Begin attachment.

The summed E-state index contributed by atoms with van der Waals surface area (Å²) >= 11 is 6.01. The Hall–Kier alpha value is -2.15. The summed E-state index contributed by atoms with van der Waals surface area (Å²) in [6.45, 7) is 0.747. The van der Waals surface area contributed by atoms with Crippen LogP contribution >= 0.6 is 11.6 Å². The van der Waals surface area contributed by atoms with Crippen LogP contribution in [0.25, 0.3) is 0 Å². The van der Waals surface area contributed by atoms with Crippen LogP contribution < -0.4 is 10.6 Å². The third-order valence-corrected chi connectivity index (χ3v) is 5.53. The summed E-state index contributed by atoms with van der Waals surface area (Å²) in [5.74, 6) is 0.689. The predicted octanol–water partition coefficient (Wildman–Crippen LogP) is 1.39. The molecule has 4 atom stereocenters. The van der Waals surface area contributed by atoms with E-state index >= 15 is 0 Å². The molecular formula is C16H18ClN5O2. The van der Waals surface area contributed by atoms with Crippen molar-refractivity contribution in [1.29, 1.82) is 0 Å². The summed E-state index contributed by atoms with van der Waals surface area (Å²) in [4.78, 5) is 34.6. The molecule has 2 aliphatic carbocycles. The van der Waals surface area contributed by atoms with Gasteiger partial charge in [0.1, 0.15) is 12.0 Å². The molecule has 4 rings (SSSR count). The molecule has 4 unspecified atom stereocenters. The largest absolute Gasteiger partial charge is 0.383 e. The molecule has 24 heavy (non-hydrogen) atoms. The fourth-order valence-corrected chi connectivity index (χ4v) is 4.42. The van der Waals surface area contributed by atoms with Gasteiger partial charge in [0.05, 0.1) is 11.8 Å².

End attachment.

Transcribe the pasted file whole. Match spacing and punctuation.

The summed E-state index contributed by atoms with van der Waals surface area (Å²) >= 11 is 6.01. The Hall–Kier alpha value is -2.15. The summed E-state index contributed by atoms with van der Waals surface area (Å²) in [6.45, 7) is 0.747. The van der Waals surface area contributed by atoms with Crippen LogP contribution >= 0.6 is 11.6 Å². The van der Waals surface area contributed by atoms with Crippen LogP contribution in [0.25, 0.3) is 0 Å². The van der Waals surface area contributed by atoms with Crippen LogP contribution < -0.4 is 10.6 Å². The third-order valence-corrected chi connectivity index (χ3v) is 5.53. The summed E-state index contributed by atoms with van der Waals surface area (Å²) in [5.74, 6) is 0.689. The predicted octanol–water partition coefficient (Wildman–Crippen LogP) is 1.39. The molecule has 4 atom stereocenters. The van der Waals surface area contributed by atoms with E-state index >= 15 is 0 Å². The molecular formula is C16H18ClN5O2. The van der Waals surface area contributed by atoms with Crippen molar-refractivity contribution in [1.29, 1.82) is 0 Å². The summed E-state index contributed by atoms with van der Waals surface area (Å²) in [4.78, 5) is 34.6. The molecule has 2 aliphatic carbocycles. The van der Waals surface area contributed by atoms with Gasteiger partial charge in [0.1, 0.15) is 12.0 Å². The molecule has 4 rings (SSSR count). The molecule has 4 unspecified atom stereocenters. The largest absolute Gasteiger partial charge is 0.383 e. The molecule has 24 heavy (non-hydrogen) atoms. The fourth-order valence-corrected chi connectivity index (χ4v) is 4.42. The van der Waals surface area contributed by atoms with Gasteiger partial charge in [0.05, 0.1) is 11.8 Å².